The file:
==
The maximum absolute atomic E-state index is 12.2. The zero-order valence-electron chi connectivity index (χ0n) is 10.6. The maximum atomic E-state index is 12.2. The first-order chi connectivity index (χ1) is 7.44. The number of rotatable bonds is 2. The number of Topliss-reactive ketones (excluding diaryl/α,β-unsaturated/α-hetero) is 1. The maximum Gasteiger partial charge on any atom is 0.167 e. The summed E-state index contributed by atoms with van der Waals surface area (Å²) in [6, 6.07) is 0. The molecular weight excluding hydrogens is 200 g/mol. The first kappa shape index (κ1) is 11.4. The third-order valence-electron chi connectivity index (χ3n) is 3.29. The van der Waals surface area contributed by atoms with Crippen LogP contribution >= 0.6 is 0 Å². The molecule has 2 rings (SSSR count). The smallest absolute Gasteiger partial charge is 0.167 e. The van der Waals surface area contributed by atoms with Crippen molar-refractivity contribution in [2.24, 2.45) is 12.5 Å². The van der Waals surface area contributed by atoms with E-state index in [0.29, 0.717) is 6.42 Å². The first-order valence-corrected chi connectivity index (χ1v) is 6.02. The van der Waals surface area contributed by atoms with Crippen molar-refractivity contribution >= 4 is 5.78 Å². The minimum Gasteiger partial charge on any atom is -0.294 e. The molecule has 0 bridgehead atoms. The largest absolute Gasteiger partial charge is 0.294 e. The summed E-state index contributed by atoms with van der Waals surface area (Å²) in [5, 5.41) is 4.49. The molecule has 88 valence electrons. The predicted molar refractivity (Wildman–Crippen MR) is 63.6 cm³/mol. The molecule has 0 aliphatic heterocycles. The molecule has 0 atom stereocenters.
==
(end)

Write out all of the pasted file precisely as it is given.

The maximum absolute atomic E-state index is 12.2. The zero-order valence-electron chi connectivity index (χ0n) is 10.6. The maximum atomic E-state index is 12.2. The first-order chi connectivity index (χ1) is 7.44. The number of rotatable bonds is 2. The number of Topliss-reactive ketones (excluding diaryl/α,β-unsaturated/α-hetero) is 1. The maximum Gasteiger partial charge on any atom is 0.167 e. The summed E-state index contributed by atoms with van der Waals surface area (Å²) in [6, 6.07) is 0. The molecular weight excluding hydrogens is 200 g/mol. The first kappa shape index (κ1) is 11.4. The third-order valence-electron chi connectivity index (χ3n) is 3.29. The van der Waals surface area contributed by atoms with Crippen LogP contribution >= 0.6 is 0 Å². The molecule has 2 rings (SSSR count). The smallest absolute Gasteiger partial charge is 0.167 e. The van der Waals surface area contributed by atoms with Crippen molar-refractivity contribution in [2.24, 2.45) is 12.5 Å². The van der Waals surface area contributed by atoms with E-state index in [0.29, 0.717) is 6.42 Å². The first-order valence-corrected chi connectivity index (χ1v) is 6.02. The van der Waals surface area contributed by atoms with Crippen molar-refractivity contribution >= 4 is 5.78 Å². The minimum Gasteiger partial charge on any atom is -0.294 e. The molecule has 0 bridgehead atoms. The largest absolute Gasteiger partial charge is 0.294 e. The summed E-state index contributed by atoms with van der Waals surface area (Å²) in [5, 5.41) is 4.49. The molecule has 88 valence electrons. The predicted molar refractivity (Wildman–Crippen MR) is 63.6 cm³/mol. The molecule has 0 aliphatic heterocycles. The molecule has 0 atom stereocenters.